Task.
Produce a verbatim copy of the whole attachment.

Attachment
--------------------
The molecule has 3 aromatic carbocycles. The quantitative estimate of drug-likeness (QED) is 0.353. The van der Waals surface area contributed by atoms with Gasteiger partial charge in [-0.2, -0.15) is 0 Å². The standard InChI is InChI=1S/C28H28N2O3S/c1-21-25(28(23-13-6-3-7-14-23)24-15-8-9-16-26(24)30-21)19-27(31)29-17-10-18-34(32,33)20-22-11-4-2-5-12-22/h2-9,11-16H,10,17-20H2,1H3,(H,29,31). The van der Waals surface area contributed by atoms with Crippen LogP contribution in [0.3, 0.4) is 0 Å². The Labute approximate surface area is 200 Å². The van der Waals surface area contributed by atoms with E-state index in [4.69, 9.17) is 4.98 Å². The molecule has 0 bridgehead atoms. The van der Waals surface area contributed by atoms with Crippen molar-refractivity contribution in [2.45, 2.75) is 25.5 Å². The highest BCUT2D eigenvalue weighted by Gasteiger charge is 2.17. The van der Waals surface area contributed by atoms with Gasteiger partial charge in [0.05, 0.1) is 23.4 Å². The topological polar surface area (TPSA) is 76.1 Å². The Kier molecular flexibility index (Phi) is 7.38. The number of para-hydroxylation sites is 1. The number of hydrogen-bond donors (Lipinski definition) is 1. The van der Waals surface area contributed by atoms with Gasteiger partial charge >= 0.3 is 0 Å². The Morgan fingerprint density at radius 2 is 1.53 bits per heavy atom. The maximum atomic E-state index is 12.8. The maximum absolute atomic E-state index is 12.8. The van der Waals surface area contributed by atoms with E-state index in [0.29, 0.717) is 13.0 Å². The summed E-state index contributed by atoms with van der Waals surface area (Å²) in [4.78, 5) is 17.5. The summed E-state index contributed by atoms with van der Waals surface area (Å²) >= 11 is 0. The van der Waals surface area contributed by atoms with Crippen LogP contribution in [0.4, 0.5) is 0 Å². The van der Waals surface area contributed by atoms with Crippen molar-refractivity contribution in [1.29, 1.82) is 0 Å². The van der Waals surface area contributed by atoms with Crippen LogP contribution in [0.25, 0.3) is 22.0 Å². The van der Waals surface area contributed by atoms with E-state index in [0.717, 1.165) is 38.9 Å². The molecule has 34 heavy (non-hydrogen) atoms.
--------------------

The molecule has 3 aromatic carbocycles. The quantitative estimate of drug-likeness (QED) is 0.353. The van der Waals surface area contributed by atoms with Gasteiger partial charge in [-0.2, -0.15) is 0 Å². The standard InChI is InChI=1S/C28H28N2O3S/c1-21-25(28(23-13-6-3-7-14-23)24-15-8-9-16-26(24)30-21)19-27(31)29-17-10-18-34(32,33)20-22-11-4-2-5-12-22/h2-9,11-16H,10,17-20H2,1H3,(H,29,31). The van der Waals surface area contributed by atoms with Crippen LogP contribution in [0.3, 0.4) is 0 Å². The Labute approximate surface area is 200 Å². The van der Waals surface area contributed by atoms with E-state index in [4.69, 9.17) is 4.98 Å². The molecule has 0 bridgehead atoms. The van der Waals surface area contributed by atoms with Crippen molar-refractivity contribution in [2.45, 2.75) is 25.5 Å². The highest BCUT2D eigenvalue weighted by Gasteiger charge is 2.17. The van der Waals surface area contributed by atoms with Gasteiger partial charge in [0.05, 0.1) is 23.4 Å². The topological polar surface area (TPSA) is 76.1 Å². The Kier molecular flexibility index (Phi) is 7.38. The number of para-hydroxylation sites is 1. The number of hydrogen-bond donors (Lipinski definition) is 1. The van der Waals surface area contributed by atoms with Gasteiger partial charge >= 0.3 is 0 Å². The Morgan fingerprint density at radius 2 is 1.53 bits per heavy atom. The maximum atomic E-state index is 12.8. The maximum absolute atomic E-state index is 12.8. The van der Waals surface area contributed by atoms with E-state index in [0.29, 0.717) is 13.0 Å². The summed E-state index contributed by atoms with van der Waals surface area (Å²) in [4.78, 5) is 17.5. The summed E-state index contributed by atoms with van der Waals surface area (Å²) >= 11 is 0. The van der Waals surface area contributed by atoms with Crippen LogP contribution in [0.4, 0.5) is 0 Å². The van der Waals surface area contributed by atoms with Crippen molar-refractivity contribution in [1.29, 1.82) is 0 Å². The van der Waals surface area contributed by atoms with Crippen LogP contribution in [0.25, 0.3) is 22.0 Å². The van der Waals surface area contributed by atoms with E-state index in [0.717, 1.165) is 38.9 Å². The molecule has 34 heavy (non-hydrogen) atoms.